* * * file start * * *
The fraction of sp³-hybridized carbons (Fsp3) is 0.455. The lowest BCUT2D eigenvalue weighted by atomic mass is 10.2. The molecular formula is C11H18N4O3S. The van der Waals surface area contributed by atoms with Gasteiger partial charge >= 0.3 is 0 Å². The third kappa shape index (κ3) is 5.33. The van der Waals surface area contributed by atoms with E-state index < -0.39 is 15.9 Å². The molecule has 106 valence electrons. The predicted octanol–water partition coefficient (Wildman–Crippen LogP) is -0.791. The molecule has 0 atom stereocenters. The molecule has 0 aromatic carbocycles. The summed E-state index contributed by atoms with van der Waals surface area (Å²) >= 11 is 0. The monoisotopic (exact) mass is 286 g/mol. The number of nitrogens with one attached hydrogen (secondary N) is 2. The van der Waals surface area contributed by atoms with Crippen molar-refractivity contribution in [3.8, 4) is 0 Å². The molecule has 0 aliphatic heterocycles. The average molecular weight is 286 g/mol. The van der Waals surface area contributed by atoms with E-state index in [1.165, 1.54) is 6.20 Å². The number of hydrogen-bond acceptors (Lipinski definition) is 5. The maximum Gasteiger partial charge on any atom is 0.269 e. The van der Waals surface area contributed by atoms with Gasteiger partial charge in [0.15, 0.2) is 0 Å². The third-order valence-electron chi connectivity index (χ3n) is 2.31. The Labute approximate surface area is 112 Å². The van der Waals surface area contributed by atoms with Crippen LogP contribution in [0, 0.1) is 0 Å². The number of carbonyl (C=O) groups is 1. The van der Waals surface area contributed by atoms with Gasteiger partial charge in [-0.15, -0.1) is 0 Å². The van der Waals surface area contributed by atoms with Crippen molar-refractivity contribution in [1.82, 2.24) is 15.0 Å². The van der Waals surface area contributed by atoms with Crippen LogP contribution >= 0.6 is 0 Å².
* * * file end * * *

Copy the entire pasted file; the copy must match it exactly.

The fraction of sp³-hybridized carbons (Fsp3) is 0.455. The lowest BCUT2D eigenvalue weighted by atomic mass is 10.2. The molecular formula is C11H18N4O3S. The van der Waals surface area contributed by atoms with Gasteiger partial charge >= 0.3 is 0 Å². The third kappa shape index (κ3) is 5.33. The van der Waals surface area contributed by atoms with E-state index < -0.39 is 15.9 Å². The molecule has 106 valence electrons. The predicted octanol–water partition coefficient (Wildman–Crippen LogP) is -0.791. The molecule has 0 atom stereocenters. The molecule has 0 aromatic carbocycles. The summed E-state index contributed by atoms with van der Waals surface area (Å²) >= 11 is 0. The monoisotopic (exact) mass is 286 g/mol. The number of nitrogens with one attached hydrogen (secondary N) is 2. The van der Waals surface area contributed by atoms with Crippen molar-refractivity contribution in [3.8, 4) is 0 Å². The molecule has 0 aliphatic heterocycles. The average molecular weight is 286 g/mol. The van der Waals surface area contributed by atoms with E-state index in [1.165, 1.54) is 6.20 Å². The number of hydrogen-bond acceptors (Lipinski definition) is 5. The maximum Gasteiger partial charge on any atom is 0.269 e. The van der Waals surface area contributed by atoms with Gasteiger partial charge in [0.15, 0.2) is 0 Å². The third-order valence-electron chi connectivity index (χ3n) is 2.31. The Labute approximate surface area is 112 Å². The van der Waals surface area contributed by atoms with Crippen LogP contribution in [0, 0.1) is 0 Å². The number of carbonyl (C=O) groups is 1. The van der Waals surface area contributed by atoms with Gasteiger partial charge in [-0.15, -0.1) is 0 Å². The van der Waals surface area contributed by atoms with Crippen molar-refractivity contribution in [1.82, 2.24) is 15.0 Å². The van der Waals surface area contributed by atoms with Crippen LogP contribution >= 0.6 is 0 Å².